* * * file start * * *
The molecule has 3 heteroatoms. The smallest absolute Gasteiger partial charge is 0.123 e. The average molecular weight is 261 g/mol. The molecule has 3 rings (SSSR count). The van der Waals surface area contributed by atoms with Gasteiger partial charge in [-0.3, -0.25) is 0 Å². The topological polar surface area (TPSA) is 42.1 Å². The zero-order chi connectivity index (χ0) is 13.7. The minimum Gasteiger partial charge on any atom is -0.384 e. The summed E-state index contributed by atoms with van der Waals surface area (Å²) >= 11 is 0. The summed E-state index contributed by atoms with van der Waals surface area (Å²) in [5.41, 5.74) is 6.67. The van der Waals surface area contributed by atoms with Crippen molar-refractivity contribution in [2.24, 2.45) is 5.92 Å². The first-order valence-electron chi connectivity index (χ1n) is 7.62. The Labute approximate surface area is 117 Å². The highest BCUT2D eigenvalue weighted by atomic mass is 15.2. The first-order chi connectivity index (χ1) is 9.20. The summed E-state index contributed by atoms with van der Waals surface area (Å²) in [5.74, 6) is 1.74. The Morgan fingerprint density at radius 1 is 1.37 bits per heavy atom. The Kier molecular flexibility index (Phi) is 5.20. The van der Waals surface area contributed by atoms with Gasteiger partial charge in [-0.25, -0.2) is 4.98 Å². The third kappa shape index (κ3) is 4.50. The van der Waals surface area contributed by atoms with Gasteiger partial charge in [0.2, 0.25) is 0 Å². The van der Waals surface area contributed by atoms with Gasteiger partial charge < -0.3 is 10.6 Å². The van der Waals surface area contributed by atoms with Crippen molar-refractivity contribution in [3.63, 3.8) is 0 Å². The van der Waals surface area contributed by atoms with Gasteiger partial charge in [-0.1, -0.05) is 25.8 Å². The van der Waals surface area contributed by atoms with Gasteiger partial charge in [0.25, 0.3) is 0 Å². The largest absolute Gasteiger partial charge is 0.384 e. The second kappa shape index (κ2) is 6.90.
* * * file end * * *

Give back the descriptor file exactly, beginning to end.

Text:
The molecule has 3 heteroatoms. The smallest absolute Gasteiger partial charge is 0.123 e. The average molecular weight is 261 g/mol. The molecule has 3 rings (SSSR count). The van der Waals surface area contributed by atoms with Gasteiger partial charge in [-0.3, -0.25) is 0 Å². The topological polar surface area (TPSA) is 42.1 Å². The zero-order chi connectivity index (χ0) is 13.7. The minimum Gasteiger partial charge on any atom is -0.384 e. The summed E-state index contributed by atoms with van der Waals surface area (Å²) >= 11 is 0. The summed E-state index contributed by atoms with van der Waals surface area (Å²) in [5.41, 5.74) is 6.67. The van der Waals surface area contributed by atoms with Crippen molar-refractivity contribution in [2.24, 2.45) is 5.92 Å². The first-order valence-electron chi connectivity index (χ1n) is 7.62. The Labute approximate surface area is 117 Å². The highest BCUT2D eigenvalue weighted by atomic mass is 15.2. The first-order chi connectivity index (χ1) is 9.20. The summed E-state index contributed by atoms with van der Waals surface area (Å²) in [5.74, 6) is 1.74. The Morgan fingerprint density at radius 1 is 1.37 bits per heavy atom. The Kier molecular flexibility index (Phi) is 5.20. The van der Waals surface area contributed by atoms with Gasteiger partial charge in [-0.25, -0.2) is 4.98 Å². The third kappa shape index (κ3) is 4.50. The van der Waals surface area contributed by atoms with Gasteiger partial charge in [0.2, 0.25) is 0 Å². The van der Waals surface area contributed by atoms with Gasteiger partial charge < -0.3 is 10.6 Å². The van der Waals surface area contributed by atoms with Crippen molar-refractivity contribution in [3.63, 3.8) is 0 Å². The van der Waals surface area contributed by atoms with Gasteiger partial charge in [-0.1, -0.05) is 25.8 Å². The van der Waals surface area contributed by atoms with Gasteiger partial charge in [0.25, 0.3) is 0 Å². The largest absolute Gasteiger partial charge is 0.384 e. The second kappa shape index (κ2) is 6.90.